There is one truth in all projects.
It won't go exactly to plan.
No matter how much careful planning and preparation you do, there will always be something that means you have to amend the original plan. These changes are often minor, and you can quickly adjust. But adapting continuously and sometimes making significant adjustments can feel exhausting and demotivating, particularly over long periods.
You need to develop flexible agility.
I like to think of it as two parts.
Flexible as you need to adapt to the circumstances that will inevitably happen that you often can't control.
Agility as when the change happens; You need to lean in, move fast and execute a new strategy.
You need both to be able to succeed over the long run. If you are just flexible, you might be open to change, but you can't capitalise on it. With just agility, you are able to move fast but could be moving in the wrong direction.
How can you develop your flexible agility?
Be a surfer and ride the waves
Part of the battle of being flexible is accepting that you can't control everything. Events will happen that will disrupt your plans. Being able to ride the waves of change is far easier than trying to fight against the current.
Pro surfers recognise this and understand that they have no power over the ocean. They merely adapt to the environment around them. If they didn't, they would become physically exhausted very quickly and end up drinking lots of saltwater. Metaphorically you will as well.
Part of the challenge of adapting to changes is detaching the emotional baggage you feel when change happens. You might feel angry, frustrated or confused when things happen that you didn't anticipate—accepting that this is just a situation and a new reality is critical. If you don't, you can quickly get emotionally involved, and it can become a burden.
Change can be scary at times. We get used to the processes, habits and rituals that exist. It's only normal. When change happens, we feel uneasy, even if we think it might be a good outcome in the long run. Having an open mind and being willing to see the alternative and give it a go is half of the battle.
Sometimes, we think it's a change that is unnecessary or maybe even destructive. In these scenarios, we must voice our opinions early and ensure that our views and the reasons behind them are understood. But sometimes, that change happens anyway. It's out of your control. You can take a lesson from Jeff Bezos principles and 'disagree and commit' in these scenarios. New changes, particularly ones that impact many people, need to be given enough time and support to be reasonably evaluated. Like a small fire, you have to provide it with enough oxygen to get started.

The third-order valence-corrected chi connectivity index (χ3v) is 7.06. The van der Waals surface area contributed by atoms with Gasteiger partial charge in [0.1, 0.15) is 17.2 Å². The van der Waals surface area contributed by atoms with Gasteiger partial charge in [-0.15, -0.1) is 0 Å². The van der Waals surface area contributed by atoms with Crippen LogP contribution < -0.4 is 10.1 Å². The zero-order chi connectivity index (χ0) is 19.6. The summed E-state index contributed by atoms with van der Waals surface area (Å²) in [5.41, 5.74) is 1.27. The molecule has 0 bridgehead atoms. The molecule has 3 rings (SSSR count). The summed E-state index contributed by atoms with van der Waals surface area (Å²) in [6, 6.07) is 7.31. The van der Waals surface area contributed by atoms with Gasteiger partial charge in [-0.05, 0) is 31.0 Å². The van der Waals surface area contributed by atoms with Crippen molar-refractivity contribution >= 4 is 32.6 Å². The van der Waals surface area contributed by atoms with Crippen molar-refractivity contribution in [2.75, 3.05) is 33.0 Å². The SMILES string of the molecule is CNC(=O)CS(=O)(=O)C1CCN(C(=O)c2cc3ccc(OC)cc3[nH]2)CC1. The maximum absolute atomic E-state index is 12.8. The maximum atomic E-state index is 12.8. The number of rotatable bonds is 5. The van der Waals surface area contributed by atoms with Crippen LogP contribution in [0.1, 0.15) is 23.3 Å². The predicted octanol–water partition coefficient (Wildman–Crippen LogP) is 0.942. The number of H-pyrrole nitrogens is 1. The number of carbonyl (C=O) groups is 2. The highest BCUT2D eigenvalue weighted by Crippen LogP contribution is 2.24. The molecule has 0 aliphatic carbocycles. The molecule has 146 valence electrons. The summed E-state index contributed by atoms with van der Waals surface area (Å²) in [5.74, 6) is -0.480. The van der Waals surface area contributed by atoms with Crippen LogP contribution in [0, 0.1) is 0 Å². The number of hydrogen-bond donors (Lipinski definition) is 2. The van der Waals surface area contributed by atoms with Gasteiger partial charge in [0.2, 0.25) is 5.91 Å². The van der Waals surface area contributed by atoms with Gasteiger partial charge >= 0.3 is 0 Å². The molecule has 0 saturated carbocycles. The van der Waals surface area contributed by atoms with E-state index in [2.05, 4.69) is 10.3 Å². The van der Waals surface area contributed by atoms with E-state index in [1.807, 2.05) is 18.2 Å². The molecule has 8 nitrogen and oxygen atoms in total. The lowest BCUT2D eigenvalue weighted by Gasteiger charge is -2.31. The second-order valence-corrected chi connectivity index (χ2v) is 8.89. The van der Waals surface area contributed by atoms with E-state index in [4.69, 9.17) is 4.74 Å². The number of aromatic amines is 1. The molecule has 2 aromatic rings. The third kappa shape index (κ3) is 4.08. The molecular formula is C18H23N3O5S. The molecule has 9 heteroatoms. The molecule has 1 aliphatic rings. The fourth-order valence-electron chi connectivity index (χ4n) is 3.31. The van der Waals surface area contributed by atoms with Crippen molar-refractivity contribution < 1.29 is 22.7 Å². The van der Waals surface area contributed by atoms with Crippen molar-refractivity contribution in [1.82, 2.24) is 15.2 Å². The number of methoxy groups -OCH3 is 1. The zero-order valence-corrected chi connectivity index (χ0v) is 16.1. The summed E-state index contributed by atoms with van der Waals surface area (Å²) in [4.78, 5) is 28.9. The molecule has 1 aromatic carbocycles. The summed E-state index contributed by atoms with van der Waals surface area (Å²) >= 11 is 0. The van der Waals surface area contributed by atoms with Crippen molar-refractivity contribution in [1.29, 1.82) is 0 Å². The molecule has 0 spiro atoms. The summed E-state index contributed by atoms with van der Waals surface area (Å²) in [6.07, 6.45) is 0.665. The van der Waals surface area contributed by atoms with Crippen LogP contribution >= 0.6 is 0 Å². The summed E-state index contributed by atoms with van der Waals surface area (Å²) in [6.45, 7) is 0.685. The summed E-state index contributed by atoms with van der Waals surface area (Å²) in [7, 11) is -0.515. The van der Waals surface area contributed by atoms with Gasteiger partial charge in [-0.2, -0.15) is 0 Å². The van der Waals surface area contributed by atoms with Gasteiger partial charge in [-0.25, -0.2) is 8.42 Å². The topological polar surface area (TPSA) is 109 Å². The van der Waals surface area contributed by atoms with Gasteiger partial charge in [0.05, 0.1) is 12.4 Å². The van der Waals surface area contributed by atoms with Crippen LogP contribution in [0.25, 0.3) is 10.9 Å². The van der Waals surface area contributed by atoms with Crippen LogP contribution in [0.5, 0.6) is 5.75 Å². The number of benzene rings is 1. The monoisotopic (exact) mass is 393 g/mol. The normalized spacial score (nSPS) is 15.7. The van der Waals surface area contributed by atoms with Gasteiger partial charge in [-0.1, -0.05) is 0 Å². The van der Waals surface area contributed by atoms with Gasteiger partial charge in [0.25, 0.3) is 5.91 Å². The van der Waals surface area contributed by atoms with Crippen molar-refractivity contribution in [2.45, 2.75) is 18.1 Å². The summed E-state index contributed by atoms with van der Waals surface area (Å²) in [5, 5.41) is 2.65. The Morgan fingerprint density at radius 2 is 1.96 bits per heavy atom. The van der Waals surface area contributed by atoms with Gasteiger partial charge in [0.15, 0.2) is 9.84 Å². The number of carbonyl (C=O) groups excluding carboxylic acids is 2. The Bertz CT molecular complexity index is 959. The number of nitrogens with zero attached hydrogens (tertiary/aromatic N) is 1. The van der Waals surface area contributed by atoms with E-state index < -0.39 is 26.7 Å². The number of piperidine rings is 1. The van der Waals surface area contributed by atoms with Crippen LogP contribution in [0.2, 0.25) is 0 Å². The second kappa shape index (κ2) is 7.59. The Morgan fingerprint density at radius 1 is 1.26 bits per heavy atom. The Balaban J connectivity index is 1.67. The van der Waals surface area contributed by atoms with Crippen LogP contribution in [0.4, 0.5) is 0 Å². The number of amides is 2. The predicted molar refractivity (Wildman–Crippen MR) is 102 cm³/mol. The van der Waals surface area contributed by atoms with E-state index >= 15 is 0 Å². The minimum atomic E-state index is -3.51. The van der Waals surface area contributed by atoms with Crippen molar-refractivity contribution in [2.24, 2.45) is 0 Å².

Focus on your health
Your health should be the number one priority always. Without this, nothing else will matter. You won't be flexible or agile as your body and mind won't be in the right place. Research has shown that your health has a solid relationship with your mood and memory. Developing small habits that enforce both physical and mental health can have a profound impact on your life. Small steps like going for a morning walk before work, listening to a mediation podcast or ensuring you keep up with friends can push you in the right direction.
Having all of the information that you need at your fingertips is an underrated superpower. Information is abundant. Having it organised, accessible and actionable will give you an edge that allows you to navigate your environment and act quickly. Having a personal system for capturing to do's, writing notes and knowing where everyday resources are is essential.
When speed is involved, perfectionism is not your friend. Being willing to move forward even if you know that something isn't 100% right can be challenging if you're always looking at the fine details. But in the long run, you are far better taking those small steps forward rather than waiting for perfectionism.
I know this article that is not perfect. There could be some odd phrasing and maybe a few typos. But I'll choose to publish as you have to be willing to move forward. Otherwise, you get trapped in a state of paralysis.
Be willing to delegate
It can be tempting to handle all situations, particularly if you feel you can do a good job. But it's not scalable. Handing the responsibility to someone else will free up your time and allow your team to achieve more.
In the 21st century, if there is one certainty, it's that change will happen. Sometimes in predictable patterns and other times in entirely unexpected ways. Having flexible agility is a critical skill that will allow you to thrive in a world of constant change.
Flexible agility is a mindset. Something that you can develop over time. The more change you get exposed to, the easier it will be to thrive in these environments.